Most of the work on the Junior Cert course forms the basis for Leaving Certificate Home Economics. Students are required to complete a Food Studies Journal in 5th Year which is based on five Cookery Assignments. This is submitted to the Department of Science at the beginning of 6th Year and is accounts for 20% of the overall leaving cert grade in Home Economics. The study of Home Economics compliments the study of Biology and Business.

Leaving Certificate Home Economics is essential for entry to B Ed in Home Economics, required for teaching Home Economics and is recommended for Faille Ireland courses e.g. Hotel and Tourism Management, Event Management, Professional Cookery, Receptionist, Bar Management etc. Home Economics also has links with Human Nutrition and Dietetics, Food Innovation, Health Promotion and Physical Education, Bioscience, Environmental Health, Nursing, Early Childcare Studies and Interior Design.

Assessment:

Junior Certificate

Home Economics is assessed, at Ordinary and Higher Level, through three different methods of assessment.

Higher Level

Written Exam: 50%

Food studies practical examination: 35%

An elective study project: 15%

Ordinary Level

Written Exam: 40%

Food studies practical examination: 45%

Leaving Certificate

Home Economics Practical Coursework Journal 20%

Written Exam 80% [/one_half]

[one_half_last]

Ethnic Cookery

Ethnic

Cupcake Decorating

Cupcake2

[/one_half_last]

Privacy Overview

Food Studies Research Network

Food studies: an interdisciplinary journal.

home economics food studies practical coursework journal

Food Studies: An Interdisciplinary Journal explores new possibilities for sustainable food production and human nutrition. It provides an interdisciplinary forum for the discussion of agricultural, environmental, nutritional, health, social, economic, and cultural perspectives on food. Articles range from broad theoretical and global policy explorations to detailed studies of specific human-physiological, nutritional, and social dynamics of food. Food Studies: An Interdisciplinary Journal examines the dimensions of a “new green revolution” that will meet our human needs in a more effective, equitable, and sustainable way in the twenty-first century.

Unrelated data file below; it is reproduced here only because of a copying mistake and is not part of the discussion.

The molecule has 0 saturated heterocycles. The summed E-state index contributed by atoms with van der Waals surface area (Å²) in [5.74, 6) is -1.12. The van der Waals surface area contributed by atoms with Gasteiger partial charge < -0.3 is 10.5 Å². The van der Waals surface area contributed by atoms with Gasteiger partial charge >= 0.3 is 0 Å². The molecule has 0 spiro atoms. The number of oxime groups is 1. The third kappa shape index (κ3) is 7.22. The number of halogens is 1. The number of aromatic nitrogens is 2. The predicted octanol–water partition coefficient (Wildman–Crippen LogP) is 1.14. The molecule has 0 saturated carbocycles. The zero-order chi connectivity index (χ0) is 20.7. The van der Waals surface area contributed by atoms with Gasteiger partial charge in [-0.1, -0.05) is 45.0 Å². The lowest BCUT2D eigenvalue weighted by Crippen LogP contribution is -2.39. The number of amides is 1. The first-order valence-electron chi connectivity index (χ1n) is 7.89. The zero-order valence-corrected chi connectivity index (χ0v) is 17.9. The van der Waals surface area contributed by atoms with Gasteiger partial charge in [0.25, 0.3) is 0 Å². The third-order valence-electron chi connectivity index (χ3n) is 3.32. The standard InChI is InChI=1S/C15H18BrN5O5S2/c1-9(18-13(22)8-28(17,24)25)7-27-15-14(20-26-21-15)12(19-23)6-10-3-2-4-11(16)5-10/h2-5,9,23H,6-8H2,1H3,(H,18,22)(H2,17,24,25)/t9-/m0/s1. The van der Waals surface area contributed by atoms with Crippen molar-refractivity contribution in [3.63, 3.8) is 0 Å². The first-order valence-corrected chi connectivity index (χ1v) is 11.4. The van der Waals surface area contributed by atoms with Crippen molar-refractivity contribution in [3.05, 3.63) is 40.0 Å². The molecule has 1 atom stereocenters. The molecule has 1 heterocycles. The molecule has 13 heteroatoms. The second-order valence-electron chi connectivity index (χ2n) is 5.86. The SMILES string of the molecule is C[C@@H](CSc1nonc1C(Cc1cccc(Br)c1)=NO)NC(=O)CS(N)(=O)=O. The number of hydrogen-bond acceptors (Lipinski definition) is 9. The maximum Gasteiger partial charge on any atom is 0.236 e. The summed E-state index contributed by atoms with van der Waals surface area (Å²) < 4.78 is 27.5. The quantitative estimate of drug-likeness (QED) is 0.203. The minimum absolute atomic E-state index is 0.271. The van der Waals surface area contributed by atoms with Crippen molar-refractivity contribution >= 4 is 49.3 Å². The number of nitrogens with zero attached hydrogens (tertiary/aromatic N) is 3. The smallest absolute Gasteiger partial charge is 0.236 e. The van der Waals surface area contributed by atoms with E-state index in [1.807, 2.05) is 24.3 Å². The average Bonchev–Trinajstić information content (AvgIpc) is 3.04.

Serial Founded: 2012 ISSN: 2160-1933 (Print) ISSN: 2160-1941 (Online) LCCN Permalink: https://lccn.loc.gov/2011201122 DOI: http://doi.org/10.18848/2160-1933/CGP Publication Frequency: Biannually

Browse Articles

  • Academic Search International (EBSCO)
  • Biological Sciences (Cabell's)
  • Food Science Source (EBSCO)
  • International Bibliography of the Social Sciences (ProQuest)
  • Scopus (Elsevier)
  • The Australian Research Council (ARC)

Members of...

home economics food studies practical coursework journal

Association of American Publishers

The Association of American Publishers (AAP) is the largest U.S. trade association for the consumer, educational, professional and scholarly publishing industry. Our more than 400 member organizations include U.S.-based multinational corporations, independent publishers, university presses, nonprofit publishers, professional and scholarly societies and industry service providers.

home economics food studies practical coursework journal

Association of Learned and Professional Society Publishers

Association of Learned and Professional Society Publishers (ALPSP) is an international membership trade body that supports and represents not-for-profit organizations and institutions that publish scholarly and professional content. With over 300 members in 30 countries, membership also includes those that work with these publishers.

home economics food studies practical coursework journal

The Society for Scholarly Publishing

The Society for Scholarly Publishing (SSP), founded in 1978, is a nonprofit organization formed to promote and advance communication among all sectors of the scholarly publication community through networking, information dissemination, and facilitation of new developments in the field.

home economics food studies practical coursework journal

Crossref is a not-for-profit membership organization for scholarly publishing. Crossref and its members work to make content easy to find, link, cite, and assess by using online tools and services to improve research communications. Crossref’s goal is to be a trusted collaborative organization with broad network connections; authoritative and innovative in support of a persistent, sustainable infrastructure for scholarly communication.